Emerald Ash Borer

posted in Leisure Services on August 15, 2018

August 8, 2018 Emerald Ash Borer News Release

A destructive pest of ash trees was confirmed in Bremer County in Waverly in 2014. The emerald ash borer, an exotic pest from Asia, was first found in Iowa in 2010 and has now been detected in 61 Iowa counties.

 “June is typically the time of year we receive a surge in phone calls about poorly looking ash trees. We urge people to continue to report suspicious symptoms in counties that are not yet known to be infested,” said Mike Kintner, Iowa Department of Agriculture and Land Stewardship EAB and gypsy moth coordinator. “People can really help minimize the spread of this pest by not giving it a ride in infested firewood between counties or from home to campsite.”

Since the dispersal of this beetle by natural flight is limited to only short distances, people serve as the mode of transportation involving longer distances. Beneath the bark in the larval stage, EAB can unknowingly be transported in firewood. Numerous other insects and diseases also can hitchhike in firewood. Iowans are encouraged to use locally sourced firewood, burning it in the same county where it was purchased.

Adult beetles begin to emerge from May to June and can be found throughout the summer months. The metallic-green beetle is slender and approximately 1/2 inch long. After emerging from a tree, the beetle leaves behind a telltale D-shaped exit hole approximately 1/8 inch in diameter.  

EAB-infested ash trees can include branch dieback in the upper crown, water sprouts along the trunk and main branches, vertical bark splits, D-shaped emergence holes, S-shaped tunneling under loose bark, as well as woodpecker damage. EAB larvae kill ash trees by tunneling under the bark and feeding on the part of the tree that moves nutrients up and down the trunk. Starved trees usually die within two to four years.

The City of Waverly as been systematically removing infested ash trees on public property along City streets, parks, and public spaces for the past 4 years. This year, the emphasis is on the Northwest part of the City where 104 ash trees have been identified.

If an ash tree is being treated chemically to prolong the life of the tree, then the Leisure Services Department is requiring a notice sent to City Hall by mail or email that the address is treating the ash tree and requests that the tree be taken off the list to be removed.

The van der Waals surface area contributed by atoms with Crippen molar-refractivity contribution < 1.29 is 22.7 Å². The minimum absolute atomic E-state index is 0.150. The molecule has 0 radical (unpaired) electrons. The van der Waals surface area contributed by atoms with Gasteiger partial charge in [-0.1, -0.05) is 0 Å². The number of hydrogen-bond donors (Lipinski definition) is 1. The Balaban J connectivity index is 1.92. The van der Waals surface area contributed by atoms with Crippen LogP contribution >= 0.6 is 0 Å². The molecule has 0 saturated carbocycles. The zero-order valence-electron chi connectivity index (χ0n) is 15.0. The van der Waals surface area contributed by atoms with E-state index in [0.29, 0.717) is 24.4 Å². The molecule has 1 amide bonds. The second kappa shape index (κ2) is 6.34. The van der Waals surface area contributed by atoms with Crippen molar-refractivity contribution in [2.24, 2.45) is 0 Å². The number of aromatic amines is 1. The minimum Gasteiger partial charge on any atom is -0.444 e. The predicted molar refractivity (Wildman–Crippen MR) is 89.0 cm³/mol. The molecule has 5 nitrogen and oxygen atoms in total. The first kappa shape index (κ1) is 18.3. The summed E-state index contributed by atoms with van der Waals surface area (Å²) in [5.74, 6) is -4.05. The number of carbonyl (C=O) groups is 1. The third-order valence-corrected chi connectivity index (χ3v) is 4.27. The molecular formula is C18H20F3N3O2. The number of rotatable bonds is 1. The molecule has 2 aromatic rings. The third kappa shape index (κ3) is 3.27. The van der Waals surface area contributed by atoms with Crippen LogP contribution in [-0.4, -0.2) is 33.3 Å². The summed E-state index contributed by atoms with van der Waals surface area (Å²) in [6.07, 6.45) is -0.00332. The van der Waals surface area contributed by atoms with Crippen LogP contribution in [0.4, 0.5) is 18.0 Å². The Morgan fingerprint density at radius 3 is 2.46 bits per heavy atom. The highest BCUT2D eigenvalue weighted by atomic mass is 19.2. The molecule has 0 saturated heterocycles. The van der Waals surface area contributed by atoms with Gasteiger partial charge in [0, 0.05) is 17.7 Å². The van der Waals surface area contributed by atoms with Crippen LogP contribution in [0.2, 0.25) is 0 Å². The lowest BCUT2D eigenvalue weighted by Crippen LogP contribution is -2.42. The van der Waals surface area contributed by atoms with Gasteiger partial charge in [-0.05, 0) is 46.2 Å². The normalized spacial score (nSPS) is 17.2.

Ash trees on private property are the responsibility of the property owner and are encouraged to be removed sooner than later before the tree dies and becomes a hazard to property and person.  Currently, there are no programs to reduce the costs to the property owner of removing ash trees on private property. 

The State of Iowa continues to track the movement of EAB on a county-by-county basis.

At this calendar date, the treatment window for soil-applied preventive treatment measures (soil injection, soil drench or granular application) and basal bark sprays has ended. Trunk injections can be done now through the end of August if a landowner is interested in protecting a valuable and healthy ash tree within 15 miles of a known infestation.

Good ground moisture is essential for systemic insecticide movement in a tree. Full details are available in Iowa State University Extension and Outreach publication PM2084, Emerald Ash Borer Management Options. To find a certified applicator in your area, download PM3074, Finding a Certified Pesticide Applicator for Emerald Ash Borer Treatment, and follow the steps.

To learn more about EAB and view maps of its distribution, please visit http://www.iowatreepests.com.

For more information, contact Bremer County ISU Extension or Waverly Leisure Services.

Submitted by: Tab Ray, LS Director, 352-6263

A high quality of life, friendly and progressive merchants, and a college town atmosphere; this is Waverly, Iowa.